• Post a note by your door that warns visitors to watch out for the cat before opening the door.
  • Make sure your cat always wears a collar and tags.
  • Keep your cat’s shots up to date, especially for rabies and Feline Leukemia.
  • Give your cat monthly heartworm and flea meds.
  • Protect your cat by teaching her to stay in your yard with an in-ground fence.

 

Do you have an escape artist kitty? How do you keep your cat from getting out?

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PetSafe is Proud to Present the AutoTrainer!

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Auto Trainer main pkg photo_HRThe AutoTrainer is an automatic, reward-based training device used to solve problem barking and calm dogs while their owners are away. This patented device is the first of its kind on the market, utilizing an automatic training system featuring sequences of tones that teach dogs to remain calm and quiet.

 

AT lid open angle view_HRThe system features:

  • The AutoTrainer base unit, which dispenses kibble and records the dog’s bark history throughout the day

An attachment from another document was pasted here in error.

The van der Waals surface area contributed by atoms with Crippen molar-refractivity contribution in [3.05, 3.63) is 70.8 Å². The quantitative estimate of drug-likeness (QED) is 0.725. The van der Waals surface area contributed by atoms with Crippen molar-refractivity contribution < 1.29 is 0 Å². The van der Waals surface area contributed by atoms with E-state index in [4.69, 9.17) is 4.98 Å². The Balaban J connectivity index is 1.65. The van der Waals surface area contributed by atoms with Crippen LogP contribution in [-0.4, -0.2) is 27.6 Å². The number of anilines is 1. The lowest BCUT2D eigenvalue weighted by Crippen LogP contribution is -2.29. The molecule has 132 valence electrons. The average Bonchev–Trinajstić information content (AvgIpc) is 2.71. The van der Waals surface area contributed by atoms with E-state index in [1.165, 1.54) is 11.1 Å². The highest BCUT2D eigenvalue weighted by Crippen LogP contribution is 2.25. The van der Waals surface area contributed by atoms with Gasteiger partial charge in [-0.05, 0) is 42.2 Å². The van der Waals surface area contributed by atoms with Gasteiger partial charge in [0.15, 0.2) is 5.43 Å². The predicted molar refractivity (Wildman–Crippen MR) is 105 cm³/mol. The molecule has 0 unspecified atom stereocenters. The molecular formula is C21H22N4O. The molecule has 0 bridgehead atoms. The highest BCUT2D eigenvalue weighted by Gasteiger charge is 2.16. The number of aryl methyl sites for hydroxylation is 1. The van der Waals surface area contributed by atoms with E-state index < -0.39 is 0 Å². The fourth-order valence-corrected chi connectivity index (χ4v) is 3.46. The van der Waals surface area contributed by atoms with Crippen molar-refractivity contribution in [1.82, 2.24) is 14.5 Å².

• The AutoTrainer collar, which transmits the dog’s barks to the base unit using Perfect Bark dual detection technology
  • 2 kibble disks, small and largeAT Collar angle view_HR
  • Power adaptor cord
  • 2 CR collar batteries
  • Full instruction manual

 

Read on to hear more about the AutoTrainer from the experts.

Dr. Ian Dunbar, Co-Inventor

Dr. Ian Dunbar, Co-Inventor

 

In the Beginning:

Years ago, during a chance meeting on a flight from Chicago to San Francisco, Dr. Ian Dunbar and Dr. John Watson struck up a conversation about whether marking a dog’s bark and immediately interrupting a progressive tone sequence that predicts food delivery would reduce the frequency of barking and number of barks per day.

 

Dr. John Watson, Co-inventor

Dr. John Watson, Co-inventor

Back in the Bay Area, Dr. Watson promptly engineered a computerized prototype, which the good Doctors tested on barking dogs, primarily at the Berkeley Humane Society. Amazingly, not only did the tone sequence itself drastically to reduce the frequency and number of barks but also, hyperactivity many dogs would pace less and instead, settle down next to their electronic buddy.